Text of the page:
Anyone using GA?

I’m thinking of trying GA treatments to promote germination of my seeds this year. Has anyone tried it? I’m thinking of just trying it in different concentrations on different batches of OP seeds and seeing what works best, and if there are any side effects.

Joseph

I haven’t tried it, but I’d think that the hard part would be getting the GA through the thick hard waterproof seed coat. Perhaps some sort of scarification would help. Acids, enzymes, and Oxiclean have been used for scarification of rose seeds. If you can find a way to get chemicals through the seed coat, there are other chemicals that have been reported to be better than GA at breaking dormancy in members of the rose family (Rosaceae), for example, potassium nitrate and thiourea.

Link: www.ipgri.cgiar.org/publications/HTMLPublications/52/ch47.htm

This is a bit off topic, but my curiosity is getting the best of me. Do many of you really have great difficulty germinating your seeds, so much so that you have to seek out these labor intensive treatments to enhance germination? I rarely get less than 50% germination from most of my annual crop, regardless of parentage. I can’t imagine needing to get a higher germination rate than I already have. Its not worth my time and energy to pursue these “extreme” treatments. So, tell me…do some of you really have such low germination rates that you find this necessary, or is this just the pursuit of science?

Paul

Joseph,

Some people have had good results with GA. I tried it in 1979 or 1980 and had a disaster. That is, average germination dropped from 30%+ to about 1% or 2%, and the new seedlings–the few I got–would die slowly, with the stems turning a translucent brown from the root up. I finally figured out that whatever was causing the deaths was accumulating or had accumulated in the rapidly dividing cells of the root tip and killing it before moving upward, and I managed to save most of the few seedlings that germinated after that by the simple method of breaking off the bottom half of the seedling when it first germinated. It was slowed a bit while it formed a new root, but at least I didn’t lose the seedling. I wrote about this wonderful experience for the RHA Newsletter. I think the title was “Radical Radicle Surgery.”

In short–

If you don’t need the GA, don’t use it unless you simply want to investigate it and have some seeds to spare.

If you do use it, be careful to duplicate the conditions of the successful experiments you’ve read about. Most of us don’t have the conditions to duplicate lab results.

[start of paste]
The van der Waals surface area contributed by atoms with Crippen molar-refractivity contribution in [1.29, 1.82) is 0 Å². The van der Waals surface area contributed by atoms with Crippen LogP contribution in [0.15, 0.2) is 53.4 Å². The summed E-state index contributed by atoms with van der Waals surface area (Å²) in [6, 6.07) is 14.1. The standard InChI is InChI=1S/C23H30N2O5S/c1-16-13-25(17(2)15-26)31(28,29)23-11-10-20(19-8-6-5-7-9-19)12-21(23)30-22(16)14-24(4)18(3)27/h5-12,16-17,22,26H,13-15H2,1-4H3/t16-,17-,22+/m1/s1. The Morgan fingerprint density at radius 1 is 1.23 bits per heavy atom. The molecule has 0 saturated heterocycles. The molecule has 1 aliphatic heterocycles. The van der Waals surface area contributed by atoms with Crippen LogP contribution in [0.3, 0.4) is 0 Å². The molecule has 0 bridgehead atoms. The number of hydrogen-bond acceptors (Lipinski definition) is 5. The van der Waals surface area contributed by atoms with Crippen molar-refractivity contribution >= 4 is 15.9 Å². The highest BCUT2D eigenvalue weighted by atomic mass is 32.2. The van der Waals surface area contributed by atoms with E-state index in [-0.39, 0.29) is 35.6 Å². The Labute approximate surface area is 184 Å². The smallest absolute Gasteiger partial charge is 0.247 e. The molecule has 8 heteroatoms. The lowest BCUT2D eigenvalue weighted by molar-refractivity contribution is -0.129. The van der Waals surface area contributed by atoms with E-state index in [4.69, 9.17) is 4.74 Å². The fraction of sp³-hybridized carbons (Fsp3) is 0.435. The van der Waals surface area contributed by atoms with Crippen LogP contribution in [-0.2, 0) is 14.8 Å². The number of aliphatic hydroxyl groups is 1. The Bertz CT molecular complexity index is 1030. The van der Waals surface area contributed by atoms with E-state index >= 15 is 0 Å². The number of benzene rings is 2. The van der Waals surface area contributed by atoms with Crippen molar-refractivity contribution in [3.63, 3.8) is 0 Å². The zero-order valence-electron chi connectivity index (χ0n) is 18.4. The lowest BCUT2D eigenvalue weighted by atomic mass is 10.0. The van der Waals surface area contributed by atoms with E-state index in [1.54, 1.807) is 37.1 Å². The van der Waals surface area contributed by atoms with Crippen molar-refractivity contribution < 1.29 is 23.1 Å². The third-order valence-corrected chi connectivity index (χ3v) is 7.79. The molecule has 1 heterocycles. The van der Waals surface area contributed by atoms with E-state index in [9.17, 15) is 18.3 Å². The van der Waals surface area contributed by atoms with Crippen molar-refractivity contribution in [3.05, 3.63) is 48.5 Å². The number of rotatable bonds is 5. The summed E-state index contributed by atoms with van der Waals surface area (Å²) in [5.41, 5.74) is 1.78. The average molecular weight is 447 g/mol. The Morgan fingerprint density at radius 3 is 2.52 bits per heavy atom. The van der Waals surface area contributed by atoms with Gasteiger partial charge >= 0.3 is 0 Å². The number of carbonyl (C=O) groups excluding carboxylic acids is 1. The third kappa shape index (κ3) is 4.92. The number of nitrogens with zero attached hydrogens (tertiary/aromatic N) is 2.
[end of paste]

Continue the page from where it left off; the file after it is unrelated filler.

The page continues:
I tried GA in 1989 and from what I remember it didn’t contribute to better germination- I got about the same.

This past winter I was testing GA on another species (in the Asteraceae family) and had poorer germination than the water control. The recommendation was to dissolve the GA in a little ethanol and bring up the concentration with water. I tried again without the ethanol. I was using a relatively low concentration (500ppm) and stirred and stirred and the GA3 powder finally went into solution and I used that on this species. The germination results showed now that this GA treatment wasn’t significantly different than the water control. For those of you who used GA and found poor results in roses, did you use ethanol? I don’t remember if I used ethanol or not to get the GA into solution in 1989.

Paul, yes germination can be a challenge for me too with some germplasm more challenging than others and some years more than others as well. I think my climate has a lot to do with it and not routinely being able to hybridize in a greenhouse. Gudin’s early 1990’s article in HortScience revealed that cooler temperatures during especially the early part of seed development results in a thicker endocarp within the seed and ultimately reduced germination. Also in MN the season is often cut short and I need to pick some hips before they are fully ripe if a hard freeze is predicted, and immature seed seems to have reduced germination as well.

Sincerely,

David

As a partial answer to Paul B question. My experience with enzymes is that they speed up germination but do not necessarily increase the % germinated. To someone in a cold zone this is beneficial as seeds germinated too late in the season may have a lower chance of surviving the winter.

What about starting the germination in late fall? One year I started germinating in late fall. At the time I was very happy that it happened only to find, come spring, that it was too cold to plant out and the large seedlings were taxing my space restrictions.

Thus, quick, high germination in as short a time period is what I am striving for as I periodically adjust my technique.

Ahh, thank you Henry and David. I hadn’t taken these issues into account. Now that makes more sense. Thanks.

Paul

Yes, anything that will speed up germination and or make it more uniform (with less mold) will be beneficial to me. I have had seeds that I think were viable but lost them to mold. I’m still working out what my ‘good’ parents are and still am trying some difficult ones. I’m working with a small amount of hips, so every seed counts. Last year, I was new to moving seedlings and lost the first few. Turns out only one cross only had 1 seedling out of about 9 seeds germinate and it was one of the ones I lost. I’m hoping that treatments may give me improved seedling germination.

Chris Mauchline

zone 6, SE PA

My GA experiments with control are plotted at thw following link:

http://home.neo.rr.com/kuska/gibberellicacidmine.htm

Link: home.neo.rr.com/kuska/gibberellicacidmine.htm